Ahhh, fall … time for the season we’ve been anticipating since January. There’s just the slightest hint of a break from the sweltering summer heat. It’s a time when your team is again undefeated, energized and feeling ready for all challenges. Let the games begin!
You weren’t thinking about football, were you? No, it’s time for the really big game: planning and budgeting for 2008. (OK, while strategic planning lacks the pageantry and immediate gratification of Razorback games, it can involve a similar degree of excitement, fear and over-consumption.)
Much as a coach should have a good understanding of his team’s weaknesses so that he can plan strategies to get around them, you can recognize your team’s inherent weaknesses in making strategic decisions.
The TV ads for a brand of credit cards pose the question, “What’s in your wallet?” Let’s stipulate that your team – like any team – will bring a lot of baggage (far bigger than a wallet) to the upcoming planning season.
The fact is that every individual brings to the group process some baggage in the form of biases and distortions. None of us is wired or socialized to be a completely cool, objective evaluator of imperfect or conflicting bits of information.
Although everyone is a bit different, there are nevertheless a few common biases that almost any human being carries around to some degree. Compounded across individuals, the impact of these biases on strategic planning and budgeting teams in the arena of business – very social and human processes – is thus enormous. If you can recognize ahead of time the ways such biases can skewer and devour your planning processes and results, then you and your management colleagues stand a very good chance of doing a better job than your competitors.
Two of the most powerful biases in judgment might appear to be opposite ingredients that, when combined in the boiling pot of a large-scale planning process, might cancel each other out. The more common outcome is that these biases work in different ways at different decision points in the typical planning process. Sometimes, they might even combine for a nasty and destructive interaction.
The first big bias to understand is over-optimism. Business leaders, being human and all, tend to overestimate the likelihood of positive outcomes from their decisions. The unseen lever that pushes that bias is overconfidence. We can see this overconfidence in many arenas. For example, a host of surveys reveals that most Americans believe they are in the top fifth of the population in a range of skills from driving to stock-picking. (Even Garrison Keillor’s fictional Lake Wobegon is full of children who are “all above average.”)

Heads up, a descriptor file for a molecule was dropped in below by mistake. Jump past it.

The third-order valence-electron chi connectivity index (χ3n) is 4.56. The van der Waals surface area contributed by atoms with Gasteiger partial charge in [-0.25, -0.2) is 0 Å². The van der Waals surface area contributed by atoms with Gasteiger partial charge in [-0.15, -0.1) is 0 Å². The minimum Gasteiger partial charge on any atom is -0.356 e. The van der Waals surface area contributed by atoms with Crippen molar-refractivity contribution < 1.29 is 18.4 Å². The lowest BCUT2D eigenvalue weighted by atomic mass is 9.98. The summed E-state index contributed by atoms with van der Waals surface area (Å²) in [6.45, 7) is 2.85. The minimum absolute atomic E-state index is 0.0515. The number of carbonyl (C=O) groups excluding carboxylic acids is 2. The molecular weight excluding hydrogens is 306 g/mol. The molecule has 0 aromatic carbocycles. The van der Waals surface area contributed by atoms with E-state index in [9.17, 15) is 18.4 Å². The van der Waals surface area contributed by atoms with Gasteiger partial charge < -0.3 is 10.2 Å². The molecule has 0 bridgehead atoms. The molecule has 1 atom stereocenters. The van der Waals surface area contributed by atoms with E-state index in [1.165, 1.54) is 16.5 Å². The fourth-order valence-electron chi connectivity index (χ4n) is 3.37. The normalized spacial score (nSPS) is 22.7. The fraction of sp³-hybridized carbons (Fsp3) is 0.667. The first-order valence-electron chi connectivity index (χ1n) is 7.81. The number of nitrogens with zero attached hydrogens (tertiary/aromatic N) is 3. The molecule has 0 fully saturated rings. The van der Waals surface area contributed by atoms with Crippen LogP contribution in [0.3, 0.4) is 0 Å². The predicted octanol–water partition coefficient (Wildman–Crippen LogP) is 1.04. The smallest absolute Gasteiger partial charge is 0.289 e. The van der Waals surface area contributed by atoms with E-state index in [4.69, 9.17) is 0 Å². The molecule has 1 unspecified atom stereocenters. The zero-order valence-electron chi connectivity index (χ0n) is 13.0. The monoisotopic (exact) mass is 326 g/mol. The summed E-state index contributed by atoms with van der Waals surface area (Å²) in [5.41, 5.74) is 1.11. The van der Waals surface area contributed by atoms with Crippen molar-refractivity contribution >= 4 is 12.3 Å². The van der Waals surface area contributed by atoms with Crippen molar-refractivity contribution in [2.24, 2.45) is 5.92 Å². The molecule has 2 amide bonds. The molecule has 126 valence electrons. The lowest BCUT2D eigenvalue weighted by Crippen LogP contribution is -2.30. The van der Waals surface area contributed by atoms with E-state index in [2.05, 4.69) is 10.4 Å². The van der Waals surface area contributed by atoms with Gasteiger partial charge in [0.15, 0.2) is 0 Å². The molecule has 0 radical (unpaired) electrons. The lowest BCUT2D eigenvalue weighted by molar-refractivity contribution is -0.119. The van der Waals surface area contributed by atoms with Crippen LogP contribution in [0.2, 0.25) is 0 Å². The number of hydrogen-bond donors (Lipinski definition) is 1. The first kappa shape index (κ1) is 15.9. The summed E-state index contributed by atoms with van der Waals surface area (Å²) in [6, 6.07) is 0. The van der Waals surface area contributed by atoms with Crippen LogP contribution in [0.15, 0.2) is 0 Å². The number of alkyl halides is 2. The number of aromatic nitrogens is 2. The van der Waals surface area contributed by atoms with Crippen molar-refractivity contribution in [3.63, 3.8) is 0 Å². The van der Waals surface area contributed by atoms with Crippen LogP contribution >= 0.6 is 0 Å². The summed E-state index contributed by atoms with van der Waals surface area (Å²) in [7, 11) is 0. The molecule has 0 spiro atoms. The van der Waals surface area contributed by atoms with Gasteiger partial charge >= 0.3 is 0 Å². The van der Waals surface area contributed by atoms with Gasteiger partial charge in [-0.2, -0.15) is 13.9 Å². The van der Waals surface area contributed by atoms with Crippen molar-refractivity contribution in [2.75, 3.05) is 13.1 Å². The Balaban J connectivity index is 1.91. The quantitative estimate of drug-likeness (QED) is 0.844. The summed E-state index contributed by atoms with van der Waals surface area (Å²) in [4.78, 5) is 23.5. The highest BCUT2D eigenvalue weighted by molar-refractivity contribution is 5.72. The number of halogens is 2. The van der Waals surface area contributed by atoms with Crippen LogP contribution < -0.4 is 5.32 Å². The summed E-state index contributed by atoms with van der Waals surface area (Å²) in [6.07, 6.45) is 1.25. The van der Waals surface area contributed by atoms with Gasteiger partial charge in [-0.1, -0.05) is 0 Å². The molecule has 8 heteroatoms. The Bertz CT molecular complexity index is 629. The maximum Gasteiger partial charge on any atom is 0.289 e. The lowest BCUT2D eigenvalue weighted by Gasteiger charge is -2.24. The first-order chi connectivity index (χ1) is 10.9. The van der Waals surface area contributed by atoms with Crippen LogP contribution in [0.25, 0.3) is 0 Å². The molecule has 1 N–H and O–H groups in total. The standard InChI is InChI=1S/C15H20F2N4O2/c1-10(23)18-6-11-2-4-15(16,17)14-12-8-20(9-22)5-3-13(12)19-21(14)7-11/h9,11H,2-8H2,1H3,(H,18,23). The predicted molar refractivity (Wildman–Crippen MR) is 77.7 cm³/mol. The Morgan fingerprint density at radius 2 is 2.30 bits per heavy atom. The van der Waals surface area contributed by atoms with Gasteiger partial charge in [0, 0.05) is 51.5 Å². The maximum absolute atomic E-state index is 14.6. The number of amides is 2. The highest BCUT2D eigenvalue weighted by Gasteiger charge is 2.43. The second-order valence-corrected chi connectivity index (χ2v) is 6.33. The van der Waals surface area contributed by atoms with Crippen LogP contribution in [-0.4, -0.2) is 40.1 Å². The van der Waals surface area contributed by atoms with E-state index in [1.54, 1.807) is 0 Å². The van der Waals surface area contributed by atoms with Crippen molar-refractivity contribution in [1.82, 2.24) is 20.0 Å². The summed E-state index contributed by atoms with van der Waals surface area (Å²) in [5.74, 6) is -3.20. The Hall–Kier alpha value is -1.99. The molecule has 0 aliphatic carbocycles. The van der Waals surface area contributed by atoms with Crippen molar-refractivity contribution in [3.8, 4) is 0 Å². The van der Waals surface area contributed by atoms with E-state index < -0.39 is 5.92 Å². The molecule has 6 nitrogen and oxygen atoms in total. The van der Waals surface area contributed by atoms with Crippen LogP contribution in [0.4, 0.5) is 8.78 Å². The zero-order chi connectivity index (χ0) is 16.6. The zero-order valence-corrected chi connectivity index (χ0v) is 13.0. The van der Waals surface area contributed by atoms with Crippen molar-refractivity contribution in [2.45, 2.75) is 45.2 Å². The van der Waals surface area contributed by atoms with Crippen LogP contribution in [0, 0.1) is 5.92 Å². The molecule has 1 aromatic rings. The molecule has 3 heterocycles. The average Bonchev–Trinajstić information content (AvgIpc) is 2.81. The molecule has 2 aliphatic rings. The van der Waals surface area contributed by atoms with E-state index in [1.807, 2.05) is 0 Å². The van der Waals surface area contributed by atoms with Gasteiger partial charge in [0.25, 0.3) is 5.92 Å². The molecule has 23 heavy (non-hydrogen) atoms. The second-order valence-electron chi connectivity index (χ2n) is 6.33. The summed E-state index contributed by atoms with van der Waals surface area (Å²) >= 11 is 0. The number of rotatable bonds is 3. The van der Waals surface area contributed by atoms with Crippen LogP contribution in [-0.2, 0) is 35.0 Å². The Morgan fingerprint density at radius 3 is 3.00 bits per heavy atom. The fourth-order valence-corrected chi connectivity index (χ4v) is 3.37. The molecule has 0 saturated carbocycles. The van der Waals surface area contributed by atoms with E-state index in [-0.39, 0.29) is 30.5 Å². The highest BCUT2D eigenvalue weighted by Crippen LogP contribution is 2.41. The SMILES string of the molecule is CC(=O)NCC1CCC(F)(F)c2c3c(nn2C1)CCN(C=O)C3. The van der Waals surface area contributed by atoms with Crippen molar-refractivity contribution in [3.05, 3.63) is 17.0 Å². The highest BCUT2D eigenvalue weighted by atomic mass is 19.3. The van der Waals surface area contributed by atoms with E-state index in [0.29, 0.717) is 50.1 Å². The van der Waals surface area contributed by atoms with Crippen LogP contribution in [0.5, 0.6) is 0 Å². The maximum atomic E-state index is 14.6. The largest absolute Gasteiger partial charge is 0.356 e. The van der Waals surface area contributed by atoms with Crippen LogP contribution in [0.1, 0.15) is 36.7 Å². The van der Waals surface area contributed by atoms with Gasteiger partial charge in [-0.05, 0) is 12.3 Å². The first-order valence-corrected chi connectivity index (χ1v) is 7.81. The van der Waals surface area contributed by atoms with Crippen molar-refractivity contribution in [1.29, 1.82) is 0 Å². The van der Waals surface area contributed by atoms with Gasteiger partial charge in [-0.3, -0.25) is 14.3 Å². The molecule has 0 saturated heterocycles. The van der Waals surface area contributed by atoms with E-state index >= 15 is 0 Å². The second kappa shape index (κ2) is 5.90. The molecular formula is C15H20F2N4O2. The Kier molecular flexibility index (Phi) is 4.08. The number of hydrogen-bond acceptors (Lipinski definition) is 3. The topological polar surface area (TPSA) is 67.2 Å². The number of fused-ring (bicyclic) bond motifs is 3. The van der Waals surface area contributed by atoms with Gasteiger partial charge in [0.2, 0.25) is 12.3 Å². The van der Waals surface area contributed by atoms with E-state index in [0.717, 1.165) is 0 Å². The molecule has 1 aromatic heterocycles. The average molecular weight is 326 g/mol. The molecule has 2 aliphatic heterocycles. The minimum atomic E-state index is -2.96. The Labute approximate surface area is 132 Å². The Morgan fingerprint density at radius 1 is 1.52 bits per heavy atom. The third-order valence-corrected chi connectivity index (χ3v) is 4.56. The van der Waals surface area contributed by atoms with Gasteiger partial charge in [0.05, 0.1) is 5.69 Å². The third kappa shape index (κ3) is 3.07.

Over-optimism is most pronounced when there is little data or precedent to rein it in. Therefore, if your team is planning into relatively unknown territory, your team should consider the use of case studies, decision trees with specific probabilities assigned or any other tools that will make everyone consider future challenges with a clearer eye.
The second big piece of cognitive baggage to understand is improper loss aversion, or the assignment of more value to potential losses than to potential gains. This bias mangles strategic decision-making by freezing executives into a state of inaction, even when the risks involved in a decision are objectively acceptable.
Perhaps surprisingly, loss aversion doesn’t rear its head as often for the really big, expensive and risky decisions. (In those cases, over-optimism from the company’s leadership tends to kick in.) Rather, it’s the small to medium stuff such as brand extensions, minor product launches or smaller acquisition decisions that suffer most.
People often get stuck in loss aversion because they naturally consider each option as an uncomfortable change from a known status quo. A better way to evaluate options – and blunt the impact of loss aversion – is to consider each risky decision not in isolation but as one of many risky decisions to be made over the course of time (a portfolio, if you will).
I would be interested to read your thoughts on these decision biases and how your organization works to keep the baggage light.
(Jim Karrh, Ph.D., is chief marketing officer of Mountain Valley Spring Co. of Hot Springs.)